We experienced a series of initial assessments which took around five months and involved writing profiles about ourselves, what we think parenting and adoption means, what kind of relationship we have, what support network we have and what the area we live in has to offer.

Our Social Worker visited roughly twice per fortnight and we quickly built a relationship with her. She worked in an ‘old school’ type of way and was a little eccentric. We liked this as we had fun along the way. At times she would need to be intrusive to understand our life experiences, how we deal with certain situations, and what our relationship is like. However, she made this as comfortable as possible; even during the most awkward and emotional times.

We were under the impression there were too many adopters in the agency for how many children needed to be adopted, so we could potentially be waiting two years to be matched with a child.


We felt the need to make the most of our time before becoming parents and looked at booking holidays, extending our home and saving more than we had planned. A couple of days later to our amazement we were matched with a child we could potentially adopt. As you can imagine, we didn't know what to do or say, so we arranged to meet with our social worker who brought a profile of him and a small black and white picture.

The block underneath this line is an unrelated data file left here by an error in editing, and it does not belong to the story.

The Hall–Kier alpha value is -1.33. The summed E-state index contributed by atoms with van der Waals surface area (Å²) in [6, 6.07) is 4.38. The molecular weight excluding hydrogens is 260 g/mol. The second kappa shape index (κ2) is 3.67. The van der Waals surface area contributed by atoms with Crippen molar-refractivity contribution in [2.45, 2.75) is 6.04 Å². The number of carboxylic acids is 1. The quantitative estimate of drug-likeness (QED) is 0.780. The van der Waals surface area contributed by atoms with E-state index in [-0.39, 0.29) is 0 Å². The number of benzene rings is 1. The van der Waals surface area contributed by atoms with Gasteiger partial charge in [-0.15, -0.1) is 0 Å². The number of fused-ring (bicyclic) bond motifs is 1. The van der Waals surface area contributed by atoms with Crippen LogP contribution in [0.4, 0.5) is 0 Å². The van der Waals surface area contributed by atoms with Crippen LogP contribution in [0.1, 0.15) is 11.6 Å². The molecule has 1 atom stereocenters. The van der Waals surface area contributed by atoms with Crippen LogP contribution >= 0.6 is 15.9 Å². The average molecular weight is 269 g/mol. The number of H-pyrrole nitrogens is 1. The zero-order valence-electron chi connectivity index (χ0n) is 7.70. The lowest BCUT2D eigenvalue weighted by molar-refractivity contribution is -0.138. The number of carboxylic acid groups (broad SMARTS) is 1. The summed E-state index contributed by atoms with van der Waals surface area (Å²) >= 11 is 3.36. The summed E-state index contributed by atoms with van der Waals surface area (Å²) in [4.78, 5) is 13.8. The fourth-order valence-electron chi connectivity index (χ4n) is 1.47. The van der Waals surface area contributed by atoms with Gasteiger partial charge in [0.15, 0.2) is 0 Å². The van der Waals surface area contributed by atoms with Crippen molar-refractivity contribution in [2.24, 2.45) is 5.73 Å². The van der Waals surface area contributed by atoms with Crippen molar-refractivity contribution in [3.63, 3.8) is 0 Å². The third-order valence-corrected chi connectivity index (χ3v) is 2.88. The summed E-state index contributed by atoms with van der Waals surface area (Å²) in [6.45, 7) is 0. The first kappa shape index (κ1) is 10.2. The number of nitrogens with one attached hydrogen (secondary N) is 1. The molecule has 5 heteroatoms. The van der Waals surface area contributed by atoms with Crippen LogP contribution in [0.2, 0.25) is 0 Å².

After what felt like an age we heard the good news that he wanted to proceed and the last few arrangements were made to start the matching process. We sent MJ a gift bag which included a duvet, a teddy, a photo-book of our home and life and a DVD of a short film we made to introduce ourselves.